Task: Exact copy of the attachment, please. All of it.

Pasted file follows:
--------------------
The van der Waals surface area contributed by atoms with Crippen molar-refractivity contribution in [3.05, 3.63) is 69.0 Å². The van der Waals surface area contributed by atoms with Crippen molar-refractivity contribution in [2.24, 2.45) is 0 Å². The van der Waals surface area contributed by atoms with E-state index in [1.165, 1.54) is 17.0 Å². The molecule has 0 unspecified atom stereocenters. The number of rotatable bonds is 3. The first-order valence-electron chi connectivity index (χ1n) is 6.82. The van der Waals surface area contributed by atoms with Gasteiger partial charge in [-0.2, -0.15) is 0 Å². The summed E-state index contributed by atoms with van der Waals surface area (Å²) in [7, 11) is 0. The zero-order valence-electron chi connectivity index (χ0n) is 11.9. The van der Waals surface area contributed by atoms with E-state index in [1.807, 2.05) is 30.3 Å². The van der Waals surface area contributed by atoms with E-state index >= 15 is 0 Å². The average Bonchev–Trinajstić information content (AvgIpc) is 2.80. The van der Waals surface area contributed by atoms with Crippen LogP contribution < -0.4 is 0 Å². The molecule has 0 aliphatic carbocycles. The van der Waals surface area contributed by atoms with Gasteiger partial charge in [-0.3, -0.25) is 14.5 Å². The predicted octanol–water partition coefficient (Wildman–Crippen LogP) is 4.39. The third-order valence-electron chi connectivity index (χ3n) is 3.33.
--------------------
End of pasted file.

The van der Waals surface area contributed by atoms with Crippen molar-refractivity contribution in [3.05, 3.63) is 69.0 Å². The van der Waals surface area contributed by atoms with Crippen molar-refractivity contribution in [2.24, 2.45) is 0 Å². The van der Waals surface area contributed by atoms with E-state index in [1.165, 1.54) is 17.0 Å². The molecule has 0 unspecified atom stereocenters. The number of rotatable bonds is 3. The first-order valence-electron chi connectivity index (χ1n) is 6.82. The van der Waals surface area contributed by atoms with Gasteiger partial charge in [-0.2, -0.15) is 0 Å². The summed E-state index contributed by atoms with van der Waals surface area (Å²) in [7, 11) is 0. The zero-order valence-electron chi connectivity index (χ0n) is 11.9. The van der Waals surface area contributed by atoms with E-state index in [1.807, 2.05) is 30.3 Å². The van der Waals surface area contributed by atoms with E-state index >= 15 is 0 Å². The average Bonchev–Trinajstić information content (AvgIpc) is 2.80. The van der Waals surface area contributed by atoms with Crippen LogP contribution < -0.4 is 0 Å². The molecule has 0 aliphatic carbocycles. The van der Waals surface area contributed by atoms with Gasteiger partial charge in [-0.3, -0.25) is 14.5 Å². The predicted octanol–water partition coefficient (Wildman–Crippen LogP) is 4.39. The third-order valence-electron chi connectivity index (χ3n) is 3.33.